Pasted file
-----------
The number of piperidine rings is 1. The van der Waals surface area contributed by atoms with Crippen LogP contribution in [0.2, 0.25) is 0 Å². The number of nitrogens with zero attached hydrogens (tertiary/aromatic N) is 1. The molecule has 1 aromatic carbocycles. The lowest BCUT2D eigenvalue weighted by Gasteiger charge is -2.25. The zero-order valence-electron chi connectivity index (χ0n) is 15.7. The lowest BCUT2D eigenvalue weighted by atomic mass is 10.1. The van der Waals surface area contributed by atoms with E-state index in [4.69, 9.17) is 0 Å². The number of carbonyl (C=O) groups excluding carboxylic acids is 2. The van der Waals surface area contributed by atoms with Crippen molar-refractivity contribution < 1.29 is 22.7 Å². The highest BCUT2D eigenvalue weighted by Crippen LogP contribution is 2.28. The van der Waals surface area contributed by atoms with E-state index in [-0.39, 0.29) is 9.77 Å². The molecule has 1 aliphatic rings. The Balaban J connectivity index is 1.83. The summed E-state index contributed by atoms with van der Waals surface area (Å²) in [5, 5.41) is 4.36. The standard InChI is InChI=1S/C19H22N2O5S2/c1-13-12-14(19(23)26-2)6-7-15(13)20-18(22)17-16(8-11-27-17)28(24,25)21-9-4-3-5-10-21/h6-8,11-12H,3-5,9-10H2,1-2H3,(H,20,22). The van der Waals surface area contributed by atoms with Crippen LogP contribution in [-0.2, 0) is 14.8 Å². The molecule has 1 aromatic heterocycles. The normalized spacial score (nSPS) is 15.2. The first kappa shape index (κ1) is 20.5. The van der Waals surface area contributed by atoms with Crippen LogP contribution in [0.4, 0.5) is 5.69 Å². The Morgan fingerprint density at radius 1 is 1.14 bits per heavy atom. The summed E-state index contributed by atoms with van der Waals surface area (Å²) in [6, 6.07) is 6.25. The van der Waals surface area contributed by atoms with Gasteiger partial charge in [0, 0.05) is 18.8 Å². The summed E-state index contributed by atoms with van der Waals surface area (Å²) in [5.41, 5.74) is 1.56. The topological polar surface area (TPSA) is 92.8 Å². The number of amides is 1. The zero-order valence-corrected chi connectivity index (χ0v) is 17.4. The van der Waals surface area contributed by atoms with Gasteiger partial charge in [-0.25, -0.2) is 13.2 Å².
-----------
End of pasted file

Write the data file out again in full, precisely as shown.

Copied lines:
The number of piperidine rings is 1. The van der Waals surface area contributed by atoms with Crippen LogP contribution in [0.2, 0.25) is 0 Å². The number of nitrogens with zero attached hydrogens (tertiary/aromatic N) is 1. The molecule has 1 aromatic carbocycles. The lowest BCUT2D eigenvalue weighted by Gasteiger charge is -2.25. The zero-order valence-electron chi connectivity index (χ0n) is 15.7. The lowest BCUT2D eigenvalue weighted by atomic mass is 10.1. The van der Waals surface area contributed by atoms with E-state index in [4.69, 9.17) is 0 Å². The number of carbonyl (C=O) groups excluding carboxylic acids is 2. The van der Waals surface area contributed by atoms with Crippen molar-refractivity contribution < 1.29 is 22.7 Å². The highest BCUT2D eigenvalue weighted by Crippen LogP contribution is 2.28. The van der Waals surface area contributed by atoms with E-state index in [-0.39, 0.29) is 9.77 Å². The molecule has 1 aliphatic rings. The Balaban J connectivity index is 1.83. The summed E-state index contributed by atoms with van der Waals surface area (Å²) in [5, 5.41) is 4.36. The standard InChI is InChI=1S/C19H22N2O5S2/c1-13-12-14(19(23)26-2)6-7-15(13)20-18(22)17-16(8-11-27-17)28(24,25)21-9-4-3-5-10-21/h6-8,11-12H,3-5,9-10H2,1-2H3,(H,20,22). The van der Waals surface area contributed by atoms with Crippen LogP contribution in [-0.2, 0) is 14.8 Å². The molecule has 1 aromatic heterocycles. The normalized spacial score (nSPS) is 15.2. The first kappa shape index (κ1) is 20.5. The van der Waals surface area contributed by atoms with Crippen LogP contribution in [0.4, 0.5) is 5.69 Å². The Morgan fingerprint density at radius 1 is 1.14 bits per heavy atom. The summed E-state index contributed by atoms with van der Waals surface area (Å²) in [6, 6.07) is 6.25. The van der Waals surface area contributed by atoms with Gasteiger partial charge in [0, 0.05) is 18.8 Å². The summed E-state index contributed by atoms with van der Waals surface area (Å²) in [5.41, 5.74) is 1.56. The topological polar surface area (TPSA) is 92.8 Å². The number of amides is 1. The zero-order valence-corrected chi connectivity index (χ0v) is 17.4. The van der Waals surface area contributed by atoms with Gasteiger partial charge in [-0.25, -0.2) is 13.2 Å².